But looking a little deeper, we can also see how both science-fiction and mystery are here being used to explore a much more widespread literary concept: transgression from established norms. Bester’s story has strong Raymond-Chandler-esque tendencies, as befits the abiding popularity of noir in the era: an era haunted by war (if the names “Lincoln” and “Reich” weren’t clues enough to that end) and worse, in Bester’s time, by the idea of neverending war. In the aftermath of Hiroshima and Nagasaki, the Cold War possibilities for our technology were immense, unfathomable, and unavoidable. Against that backdrop, Bester’s serialized novel explored tensions between individual autonomy and all-consuming state apparatuses, by having us follow two individuals — one working with the state apparatus, and one working for personal gain — to figure out how Reich’s transgression will be resolved within the norms of his society.
We’re so used to the “whodunnit” these days, of course, that it’s easy to forget how many other modes of mystery writing exist. The Gothic novel was inevitably a mystery of place and familial transgression: secrets lurking in ancient homes, harboured by nobles in great moral decline. Then came the Newgate and “sensation” novels, a British criminal-lit craze predicated on reading trial transcripts, and then novelizations based on such crime reports, in the early-to-mid 19th century. When more familiar mystery stories like Wilkie Collins’ The Woman in White (1859) entered the scene, they also did so in keeping with the beliefs of the time — meaning, paranormal and otherwise “spooky” speculative components were often integrated into backdrop of the intrigue. The reader was primed from the outset to expect the unexpected, because the world — the real “mystery” to be resolved — would always prove a more extraordinary place than we might imagine.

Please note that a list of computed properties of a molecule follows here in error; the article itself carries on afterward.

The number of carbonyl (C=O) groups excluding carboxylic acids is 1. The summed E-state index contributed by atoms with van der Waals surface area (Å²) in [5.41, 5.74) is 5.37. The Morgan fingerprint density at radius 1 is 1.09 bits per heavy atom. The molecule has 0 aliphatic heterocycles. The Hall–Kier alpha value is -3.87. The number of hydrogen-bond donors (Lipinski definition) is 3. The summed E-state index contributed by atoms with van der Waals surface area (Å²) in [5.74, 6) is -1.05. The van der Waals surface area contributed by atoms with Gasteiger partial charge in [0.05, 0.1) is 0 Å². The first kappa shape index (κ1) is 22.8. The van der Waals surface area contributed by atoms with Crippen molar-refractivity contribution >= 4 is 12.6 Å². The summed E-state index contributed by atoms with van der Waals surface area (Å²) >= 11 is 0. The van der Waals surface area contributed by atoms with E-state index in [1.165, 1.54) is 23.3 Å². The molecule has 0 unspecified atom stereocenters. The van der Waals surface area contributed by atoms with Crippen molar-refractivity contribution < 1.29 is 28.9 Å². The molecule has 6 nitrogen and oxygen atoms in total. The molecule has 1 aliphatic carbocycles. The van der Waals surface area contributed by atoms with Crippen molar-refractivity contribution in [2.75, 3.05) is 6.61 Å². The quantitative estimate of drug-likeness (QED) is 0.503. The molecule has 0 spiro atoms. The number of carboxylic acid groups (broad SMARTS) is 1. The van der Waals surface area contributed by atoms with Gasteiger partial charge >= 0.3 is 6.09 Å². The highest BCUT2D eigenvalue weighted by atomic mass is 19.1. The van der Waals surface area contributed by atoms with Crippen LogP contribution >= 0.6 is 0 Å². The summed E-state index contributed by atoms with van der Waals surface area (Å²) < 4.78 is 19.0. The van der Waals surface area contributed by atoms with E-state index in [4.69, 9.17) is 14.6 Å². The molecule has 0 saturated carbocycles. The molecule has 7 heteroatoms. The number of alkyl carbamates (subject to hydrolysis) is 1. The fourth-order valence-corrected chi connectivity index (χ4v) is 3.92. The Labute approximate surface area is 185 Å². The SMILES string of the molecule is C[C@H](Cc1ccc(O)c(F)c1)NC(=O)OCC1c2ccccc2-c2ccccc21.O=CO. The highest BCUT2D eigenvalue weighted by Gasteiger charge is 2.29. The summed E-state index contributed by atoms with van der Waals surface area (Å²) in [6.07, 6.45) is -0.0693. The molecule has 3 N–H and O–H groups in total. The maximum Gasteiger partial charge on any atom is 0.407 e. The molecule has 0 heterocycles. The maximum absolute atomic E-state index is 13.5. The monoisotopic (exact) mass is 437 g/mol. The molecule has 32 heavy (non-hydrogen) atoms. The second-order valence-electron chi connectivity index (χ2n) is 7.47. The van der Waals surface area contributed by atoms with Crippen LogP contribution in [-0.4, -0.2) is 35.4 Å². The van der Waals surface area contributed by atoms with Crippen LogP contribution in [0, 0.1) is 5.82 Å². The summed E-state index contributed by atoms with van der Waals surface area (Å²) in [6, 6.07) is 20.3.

Police procedurals and similar novels of formal detection are a style of mystery story in which resolution of the case is expected as a key component of the storyline — but in most every context, science-fictional and otherwise, this is never all that’s being revealed. A classic noir reveals the seedy underbelly of society, or otherwise opens us to the terrible capacities and weaknesses of human nature — many of which the detective learns how to name, by the end of the story, but then has to learn how to live with thereafter, which can be much harder.